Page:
Forced Vaccination And Individual Liberty
Over the weekend, Texas Governor Rick Perry issued an executive order that will require all girls entering the sixth grade beginning in 2008 to receive the new vaccine against the virus that causes cervical cancer:
AUSTIN, Texas — Some conservatives and parents’ rights groups worry that requiring girls to get vaccinated against the sexually transmitted virus that causes cervical cancer would condone premarital sex and interfere with the way they raise their children.
By using an executive order that bypassed the Legislature, Republican Gov. Rick Perry _ himself a conservative _ on Friday avoided such opposition, making Texas the first state to mandate that schoolgirls get vaccinated against the virus.
Beginning in September 2008, girls entering the sixth grade will have to receive Gardasil, Merck & Co.‘s new vaccine against strains of the human papillomavirus, or HPV.
Perry also directed state health authorities to make the vaccine available free to girls 9 to 18 who are uninsured or whose insurance does not cover vaccines. In addition, he ordered that Medicaid offer Gardasil to women ages 19 to 21.
Perry, a conservative Christian who opposes abortion and stem-cell research using embryonic cells, counts on the religious right for his political base. But he has said the cervical cancer vaccine is no different from the one that protects children against polio.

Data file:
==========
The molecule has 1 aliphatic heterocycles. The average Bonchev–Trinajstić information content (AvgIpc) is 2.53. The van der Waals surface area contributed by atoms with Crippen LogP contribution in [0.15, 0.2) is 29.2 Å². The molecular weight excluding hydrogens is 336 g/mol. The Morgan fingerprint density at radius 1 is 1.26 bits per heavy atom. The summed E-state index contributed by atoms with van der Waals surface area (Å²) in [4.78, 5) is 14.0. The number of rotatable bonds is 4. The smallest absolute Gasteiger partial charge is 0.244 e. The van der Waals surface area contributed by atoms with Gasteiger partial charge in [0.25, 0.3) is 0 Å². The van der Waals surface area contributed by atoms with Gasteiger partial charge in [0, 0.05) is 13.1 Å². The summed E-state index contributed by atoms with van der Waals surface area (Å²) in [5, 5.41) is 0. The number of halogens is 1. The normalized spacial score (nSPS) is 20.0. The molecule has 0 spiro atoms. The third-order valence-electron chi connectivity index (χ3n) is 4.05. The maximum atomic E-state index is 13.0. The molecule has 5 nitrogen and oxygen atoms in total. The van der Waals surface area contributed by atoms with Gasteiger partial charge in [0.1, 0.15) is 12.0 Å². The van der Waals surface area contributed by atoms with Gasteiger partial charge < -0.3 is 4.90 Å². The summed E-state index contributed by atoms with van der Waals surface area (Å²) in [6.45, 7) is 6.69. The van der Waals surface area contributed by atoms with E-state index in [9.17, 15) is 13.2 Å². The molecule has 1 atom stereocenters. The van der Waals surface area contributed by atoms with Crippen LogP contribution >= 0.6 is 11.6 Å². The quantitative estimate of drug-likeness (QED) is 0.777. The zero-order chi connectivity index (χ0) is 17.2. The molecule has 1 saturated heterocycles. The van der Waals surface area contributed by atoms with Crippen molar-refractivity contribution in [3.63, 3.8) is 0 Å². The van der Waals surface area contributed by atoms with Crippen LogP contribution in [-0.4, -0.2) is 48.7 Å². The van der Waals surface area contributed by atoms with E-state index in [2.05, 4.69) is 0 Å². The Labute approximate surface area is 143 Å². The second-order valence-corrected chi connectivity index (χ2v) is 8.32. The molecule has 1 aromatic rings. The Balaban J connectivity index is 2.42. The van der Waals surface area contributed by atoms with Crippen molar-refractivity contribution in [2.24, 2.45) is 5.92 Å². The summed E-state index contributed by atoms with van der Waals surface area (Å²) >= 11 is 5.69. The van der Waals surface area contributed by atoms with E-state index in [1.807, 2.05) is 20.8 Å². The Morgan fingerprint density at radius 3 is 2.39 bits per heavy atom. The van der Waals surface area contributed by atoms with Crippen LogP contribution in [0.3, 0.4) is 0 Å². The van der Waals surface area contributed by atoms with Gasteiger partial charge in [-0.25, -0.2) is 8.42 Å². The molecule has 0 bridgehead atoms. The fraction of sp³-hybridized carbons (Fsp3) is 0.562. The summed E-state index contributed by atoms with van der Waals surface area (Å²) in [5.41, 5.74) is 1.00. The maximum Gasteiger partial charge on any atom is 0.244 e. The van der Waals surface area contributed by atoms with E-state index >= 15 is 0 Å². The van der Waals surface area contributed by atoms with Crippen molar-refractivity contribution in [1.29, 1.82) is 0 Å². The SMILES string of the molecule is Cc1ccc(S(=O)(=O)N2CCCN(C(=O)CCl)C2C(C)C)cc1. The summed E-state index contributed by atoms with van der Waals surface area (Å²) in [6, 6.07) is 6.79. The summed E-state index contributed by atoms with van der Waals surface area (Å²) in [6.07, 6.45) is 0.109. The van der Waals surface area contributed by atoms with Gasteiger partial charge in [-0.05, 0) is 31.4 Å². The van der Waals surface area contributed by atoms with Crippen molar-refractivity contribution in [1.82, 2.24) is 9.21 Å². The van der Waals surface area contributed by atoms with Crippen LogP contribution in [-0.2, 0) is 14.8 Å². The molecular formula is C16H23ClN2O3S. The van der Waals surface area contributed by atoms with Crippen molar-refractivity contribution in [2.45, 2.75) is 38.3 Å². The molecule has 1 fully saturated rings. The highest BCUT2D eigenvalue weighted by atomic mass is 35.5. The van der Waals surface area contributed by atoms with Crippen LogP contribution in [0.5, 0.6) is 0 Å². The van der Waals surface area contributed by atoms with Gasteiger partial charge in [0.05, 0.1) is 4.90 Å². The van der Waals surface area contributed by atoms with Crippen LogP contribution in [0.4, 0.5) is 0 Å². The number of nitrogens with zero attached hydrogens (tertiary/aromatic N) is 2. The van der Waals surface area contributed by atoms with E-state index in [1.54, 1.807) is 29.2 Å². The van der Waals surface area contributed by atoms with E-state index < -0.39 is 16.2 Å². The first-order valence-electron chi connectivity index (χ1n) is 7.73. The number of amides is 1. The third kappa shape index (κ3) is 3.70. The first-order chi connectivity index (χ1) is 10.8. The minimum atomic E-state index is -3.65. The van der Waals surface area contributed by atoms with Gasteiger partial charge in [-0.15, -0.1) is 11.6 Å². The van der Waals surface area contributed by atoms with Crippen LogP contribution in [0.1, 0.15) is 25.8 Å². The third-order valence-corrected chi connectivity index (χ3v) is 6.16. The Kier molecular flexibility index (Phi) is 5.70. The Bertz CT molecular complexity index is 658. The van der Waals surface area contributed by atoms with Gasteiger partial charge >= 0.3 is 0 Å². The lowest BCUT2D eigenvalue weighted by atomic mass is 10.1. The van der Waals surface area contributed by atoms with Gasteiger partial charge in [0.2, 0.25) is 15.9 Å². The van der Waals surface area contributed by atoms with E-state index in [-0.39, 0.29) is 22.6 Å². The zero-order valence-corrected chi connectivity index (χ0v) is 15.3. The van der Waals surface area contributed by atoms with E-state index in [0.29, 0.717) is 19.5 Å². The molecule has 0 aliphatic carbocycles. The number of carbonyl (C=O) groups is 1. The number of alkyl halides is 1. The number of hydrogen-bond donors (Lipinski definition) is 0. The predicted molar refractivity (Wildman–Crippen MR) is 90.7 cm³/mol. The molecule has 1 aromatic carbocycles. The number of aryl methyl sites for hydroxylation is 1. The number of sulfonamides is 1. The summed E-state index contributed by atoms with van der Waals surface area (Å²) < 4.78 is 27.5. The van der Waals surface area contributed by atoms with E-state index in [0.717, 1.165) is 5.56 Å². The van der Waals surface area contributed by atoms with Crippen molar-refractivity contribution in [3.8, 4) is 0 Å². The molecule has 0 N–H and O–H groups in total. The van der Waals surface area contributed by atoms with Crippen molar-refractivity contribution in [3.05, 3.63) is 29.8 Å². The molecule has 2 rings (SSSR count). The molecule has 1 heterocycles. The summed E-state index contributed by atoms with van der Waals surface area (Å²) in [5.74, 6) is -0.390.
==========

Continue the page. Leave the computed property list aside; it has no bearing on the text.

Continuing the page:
“The HPV vaccine provides us with an incredible opportunity to effectively target and prevent cervical cancer,” he said.
Opponents say Perry should have let the Legislature decide whether to impose a mandate.
“He’s circumventing the will of the people,” said Dawn Richardson, president of Parents Requesting Open Vaccine Education, a citizens group that fought for the right to opt out of other vaccine requirements. “There are bills filed. There’s no emergency except in the boardrooms of Merck, where this is failing to gain the support that they had expected.”
I’ve written about the issue of forced vaccination in the past, but the idea that the state should not force parents to innoculate their children against their will seems even stronger when you’re dealing with a virus like HPV, which cannot be considered a public health threat in the same way that, say, the influenza virus can. We don’t require people to get flu shots every year, why should we require parents to vaccinate their 11 year old girls against a disease that can only be spread through intimite sexual contact ?
I can’t think of a good reason either.
Unfortunately, there seems to be some degree of momentum behind the idea of mandatory HPV vaccination. The Virginia General Assembly, for example, is currently considering a bill that would impose bascially the same requirement as Governor Perry’s order. And nobody seems to be stopping and asking whether this is a good idea.